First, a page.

It’s no secret that college is stressful for students as they try to juggle classes, work, extracurricular activities, social lives, applying for jobs and internships, and more. What makes this even harder is that they no longer have their parents there to keep them on track, and they no longer have the physical proximity of close friends they’ve often known for most of their lives.

The stressors of college are compounded by the fact that the majority of mental illnesses present themselves during adolescence and early adulthood, creating the perfect storm for college students. Seventy-five percent of mental health issues manifest before the age of 25. Often, mental illness is exacerbated or brought to the surface by major life transitions, such as entering and/or leaving college.

Social media gets blamed for a lot of problems in the world today, and it may play a role in mental health struggles as well. Dr. Henriques states that “the hyper-connected world gives us ever more access to an endless array of choices and information that overwhelms and confuses us.” When students are struggling internally and see the perfectly curated lives of their peers on social media, they may begin to feel a dissonance between who they are and who they think they are supposed to be, fueling depression and anxiety.

Another reason there seems to be a crisis with mental health among college students today is that Millennials and members of Generation Z (the current college population) have been known to destigmatize mental illness, making it more likely that they will seek help. This is a good transition, but only if colleges are equipped to handle the influx of students needing help. It’s also important to remember that although this is the general trend, not every student struggling with mental illness will be forthcoming, so colleges can support their students by giving them easy ways to seek help.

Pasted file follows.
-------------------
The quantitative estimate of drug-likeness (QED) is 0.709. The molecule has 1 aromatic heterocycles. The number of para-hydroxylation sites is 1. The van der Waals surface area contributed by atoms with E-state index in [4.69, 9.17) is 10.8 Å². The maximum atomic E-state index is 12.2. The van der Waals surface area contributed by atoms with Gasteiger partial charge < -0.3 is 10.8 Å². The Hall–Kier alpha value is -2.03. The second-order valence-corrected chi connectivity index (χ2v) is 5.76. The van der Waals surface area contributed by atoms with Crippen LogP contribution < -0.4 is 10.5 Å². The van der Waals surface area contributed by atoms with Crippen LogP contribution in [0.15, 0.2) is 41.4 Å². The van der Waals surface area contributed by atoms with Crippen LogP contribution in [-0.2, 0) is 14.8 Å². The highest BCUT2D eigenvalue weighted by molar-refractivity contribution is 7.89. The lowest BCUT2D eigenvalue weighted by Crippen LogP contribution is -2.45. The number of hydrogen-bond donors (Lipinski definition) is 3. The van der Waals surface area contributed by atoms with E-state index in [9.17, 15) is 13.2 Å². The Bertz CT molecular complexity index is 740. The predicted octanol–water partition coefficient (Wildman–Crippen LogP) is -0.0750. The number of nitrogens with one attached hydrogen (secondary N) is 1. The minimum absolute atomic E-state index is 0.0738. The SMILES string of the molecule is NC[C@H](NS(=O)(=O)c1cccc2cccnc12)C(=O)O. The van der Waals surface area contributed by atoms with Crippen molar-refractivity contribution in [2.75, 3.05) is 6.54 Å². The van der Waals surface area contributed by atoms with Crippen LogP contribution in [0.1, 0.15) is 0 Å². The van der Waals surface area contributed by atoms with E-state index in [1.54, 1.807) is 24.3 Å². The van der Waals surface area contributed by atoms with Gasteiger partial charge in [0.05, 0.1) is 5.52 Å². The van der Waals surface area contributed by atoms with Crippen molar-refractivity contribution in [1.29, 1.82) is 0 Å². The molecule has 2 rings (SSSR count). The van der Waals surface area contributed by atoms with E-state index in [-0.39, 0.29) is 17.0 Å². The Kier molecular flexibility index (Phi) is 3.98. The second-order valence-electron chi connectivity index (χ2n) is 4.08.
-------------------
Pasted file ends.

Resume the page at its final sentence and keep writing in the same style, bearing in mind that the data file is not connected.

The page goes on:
Photo by Alex Jones on Unsplash

Photo by Alex Jones on Unsplash

The thing about mental illness is that it’s so personal, and while there are triggers and general causes to each person’s condition, it’s hard to say exactly what causes so many students today to struggle. In my case, it was unsurprisingly a combination of factors. The biggest factor for me was the fear of the unknown, combined with the fact that I was facing so many new challenges away from my support system.

For a friend of mine who also struggled with mental illness, it was the sudden onset of major life changes that surfaced her issues. She faced high school graduation, moving out of her home, starting college, breaking up with a boyfriend, and the death of a grandparent all at the same time. So while there are general stressors for college students that bring about mental illness, the best way to help students is to set up supports and programs to connect with them and meet them where they’re at.

The Prognosis for College Students with Mental Illnesses

According to the National Center for Education Statistics, 60% of students who begin a bachelor’s degree program actually earn a degree within six years — which means 40% of those either drop out or don’t finish college.

A survey of students who dropped out of college conducted by the National Alliance on Mental Illness (NAMI) found that 64% of them dropped out because of mental illness. Of those 64%, 45% did not seek help on campus before dropping out.